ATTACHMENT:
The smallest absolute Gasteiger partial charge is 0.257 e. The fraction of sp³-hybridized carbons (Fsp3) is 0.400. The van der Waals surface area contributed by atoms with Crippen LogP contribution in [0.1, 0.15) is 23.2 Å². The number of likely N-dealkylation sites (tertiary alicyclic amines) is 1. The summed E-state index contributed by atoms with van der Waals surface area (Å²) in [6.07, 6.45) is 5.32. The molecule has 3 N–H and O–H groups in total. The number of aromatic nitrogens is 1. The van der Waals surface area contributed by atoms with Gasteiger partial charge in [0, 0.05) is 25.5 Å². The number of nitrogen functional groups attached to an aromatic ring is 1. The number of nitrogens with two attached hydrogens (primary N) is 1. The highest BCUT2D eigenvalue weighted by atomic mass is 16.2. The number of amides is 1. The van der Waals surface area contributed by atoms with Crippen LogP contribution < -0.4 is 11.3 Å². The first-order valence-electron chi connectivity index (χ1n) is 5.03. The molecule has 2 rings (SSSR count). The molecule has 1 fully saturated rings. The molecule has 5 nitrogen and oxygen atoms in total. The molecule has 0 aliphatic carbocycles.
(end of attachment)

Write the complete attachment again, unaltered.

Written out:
The smallest absolute Gasteiger partial charge is 0.257 e. The fraction of sp³-hybridized carbons (Fsp3) is 0.400. The van der Waals surface area contributed by atoms with Crippen LogP contribution in [0.1, 0.15) is 23.2 Å². The number of likely N-dealkylation sites (tertiary alicyclic amines) is 1. The summed E-state index contributed by atoms with van der Waals surface area (Å²) in [6.07, 6.45) is 5.32. The molecule has 3 N–H and O–H groups in total. The number of aromatic nitrogens is 1. The van der Waals surface area contributed by atoms with Gasteiger partial charge in [0, 0.05) is 25.5 Å². The number of nitrogen functional groups attached to an aromatic ring is 1. The number of nitrogens with two attached hydrogens (primary N) is 1. The highest BCUT2D eigenvalue weighted by atomic mass is 16.2. The number of amides is 1. The van der Waals surface area contributed by atoms with Crippen LogP contribution < -0.4 is 11.3 Å². The first-order valence-electron chi connectivity index (χ1n) is 5.03. The molecule has 2 rings (SSSR count). The molecule has 1 fully saturated rings. The molecule has 5 nitrogen and oxygen atoms in total. The molecule has 0 aliphatic carbocycles.